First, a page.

Why the Maritime Industry Needs to Pay Attention to Recent UN Debates
Within the past two weeks, the United Nations Security Council held two debates on maritime security. One was a discussion on August 6 of the recent incident in the Gulf of Oman, the drone attack on the MV Mercer Street that had two crew killed. A major open debate on maritime security was held three days later. The Council has been pro-active in maritime security for a while, in particular, in order to address piracy off the coast of Somalia and in the Gulf of Guinea. Yet, the recent debates prove that the Council increases its awareness for maritime matters. There are at least five lessons for the maritime industry.
The debate on the MV Mercer Street attack, firstly, documents that Council members pay now high attention to security incidents at sea and threats to the freedom of navigation. While there was no direct outcome from the debate, the fact that this debate was held within a week of the attack indicates that we can expect the Council to monitor and respond to maritime incidents much more rapidly and significantly than it has done in the past.
The open debate on maritime security, secondly, was remarkable in terms of the high level of representation. Maritime security was addressed on the level of heads of state, with among others the prime minister of India, the presidents of Russia and Kenya addressing the Council, while other members, such as the United States and France, were represented by ministers of foreign affairs or defense. This proves that in the eyes of the Council, maritime security is now a top priority.
A broad range of issues were flagged at the debate ranging from threats to freedom of navigation, to maritime terrorism, different forms of blue crime, including piracy, smuggling or illegal fishing as well as climate change and marine accidents. Not all of these issues are direct concerns for the maritime industry. Indeed, the debate showed that the international community has no consensual understanding of which maritime security issues should be prioritized and whether it is economic or environmental concerns that most urgently need to be addressed.
The alertness of the Security Council, moreover, indicates that the center of gravity of the maritime security debate is gradually shifting away from the International Maritime Organization towards New York. This not only implies that the maritime industry needs to ask itself what lines of communication it has to the UN Secretariat and Council members but also how the maritime industry associations might want to have a voice in future debates.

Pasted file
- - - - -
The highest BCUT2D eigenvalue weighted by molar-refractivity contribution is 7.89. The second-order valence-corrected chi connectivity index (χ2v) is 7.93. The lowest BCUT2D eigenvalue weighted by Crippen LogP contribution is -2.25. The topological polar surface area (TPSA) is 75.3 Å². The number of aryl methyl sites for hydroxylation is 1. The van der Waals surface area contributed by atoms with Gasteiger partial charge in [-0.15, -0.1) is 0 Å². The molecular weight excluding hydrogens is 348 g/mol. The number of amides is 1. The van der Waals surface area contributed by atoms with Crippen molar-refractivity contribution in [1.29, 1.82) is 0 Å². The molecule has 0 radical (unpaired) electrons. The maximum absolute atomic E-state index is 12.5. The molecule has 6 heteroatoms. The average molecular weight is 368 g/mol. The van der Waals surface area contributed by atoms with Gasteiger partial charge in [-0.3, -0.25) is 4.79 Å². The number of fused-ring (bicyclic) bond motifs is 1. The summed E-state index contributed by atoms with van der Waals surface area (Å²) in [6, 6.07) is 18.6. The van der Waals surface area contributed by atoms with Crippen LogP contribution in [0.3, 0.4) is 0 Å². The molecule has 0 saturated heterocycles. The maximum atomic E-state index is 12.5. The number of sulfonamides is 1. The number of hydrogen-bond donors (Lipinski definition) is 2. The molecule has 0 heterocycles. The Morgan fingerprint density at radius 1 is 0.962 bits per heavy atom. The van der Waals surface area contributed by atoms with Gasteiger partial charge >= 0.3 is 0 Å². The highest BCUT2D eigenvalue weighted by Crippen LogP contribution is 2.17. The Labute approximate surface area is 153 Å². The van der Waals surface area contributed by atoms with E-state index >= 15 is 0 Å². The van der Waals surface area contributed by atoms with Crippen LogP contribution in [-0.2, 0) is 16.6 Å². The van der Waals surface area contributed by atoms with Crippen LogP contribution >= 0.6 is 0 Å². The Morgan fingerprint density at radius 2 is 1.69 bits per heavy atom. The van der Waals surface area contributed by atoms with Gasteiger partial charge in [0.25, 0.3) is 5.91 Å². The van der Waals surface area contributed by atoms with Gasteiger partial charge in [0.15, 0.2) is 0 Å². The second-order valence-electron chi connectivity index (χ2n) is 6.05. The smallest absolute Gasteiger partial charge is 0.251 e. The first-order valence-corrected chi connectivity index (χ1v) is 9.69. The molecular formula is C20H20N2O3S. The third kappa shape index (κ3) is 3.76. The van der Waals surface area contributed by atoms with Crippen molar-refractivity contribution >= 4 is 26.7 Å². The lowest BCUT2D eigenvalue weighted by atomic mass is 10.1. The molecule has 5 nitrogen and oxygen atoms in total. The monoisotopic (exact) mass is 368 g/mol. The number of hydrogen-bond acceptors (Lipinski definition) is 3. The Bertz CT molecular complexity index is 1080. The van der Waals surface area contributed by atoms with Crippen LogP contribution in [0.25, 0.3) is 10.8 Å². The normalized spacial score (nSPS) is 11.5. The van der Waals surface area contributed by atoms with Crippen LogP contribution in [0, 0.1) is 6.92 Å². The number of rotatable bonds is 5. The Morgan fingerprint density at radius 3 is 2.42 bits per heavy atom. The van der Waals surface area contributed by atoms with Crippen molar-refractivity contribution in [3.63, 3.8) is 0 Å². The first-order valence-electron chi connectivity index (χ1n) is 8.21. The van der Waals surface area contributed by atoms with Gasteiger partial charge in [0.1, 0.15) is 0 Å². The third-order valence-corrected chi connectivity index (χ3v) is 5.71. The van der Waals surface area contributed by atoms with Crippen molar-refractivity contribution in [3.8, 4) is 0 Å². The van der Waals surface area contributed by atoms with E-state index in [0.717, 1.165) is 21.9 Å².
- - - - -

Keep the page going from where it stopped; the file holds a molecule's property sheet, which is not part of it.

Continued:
One of the major proposals that came out of the open debate highlights that importance. Russian president Mr. Putin called for a new institutional structure for maritime security, while India’s prime minister Mr. Modi plead for a new framework for collaboration to be developed. While the implementation of a new structure, which might well imply a new United Nations body, will be a complicated process and not settled quickly – as it is usual at the UN level –, the maritime industry needs to ask itself how it wants to contribute to the debate.
A new United Nations commission, committee, or forum for maritime security will most likely not replace the various regional arrangements, such as the Regional Cooperation Agreement on Combating Piracy and Armed Robbery against Ships in Asia (ReCAAP), but rather complement it by coordinating the global level. In the regional mechanisms the maritime industry has a strong voice and is a pro-active contributor. Concrete strategies will be required of how the industry wants to contribute to the new global process.
The new awareness of the international community for security at sea is most certainly welcome, not the least to ensure the safety of supply chains. As the case of the adoption of the International Ship and Port Facility Security Code documents, new measures developed under the security agenda can be costly for the maritime industry. Paying close attention and bringing the voice of the industry to New York is hence indispensable.
Christian Bueger is a professor at the University of Copenhagen and one of the directors of SafeSeas.
The opinions expressed herein are the author's and not necessarily those of The Maritime Executive.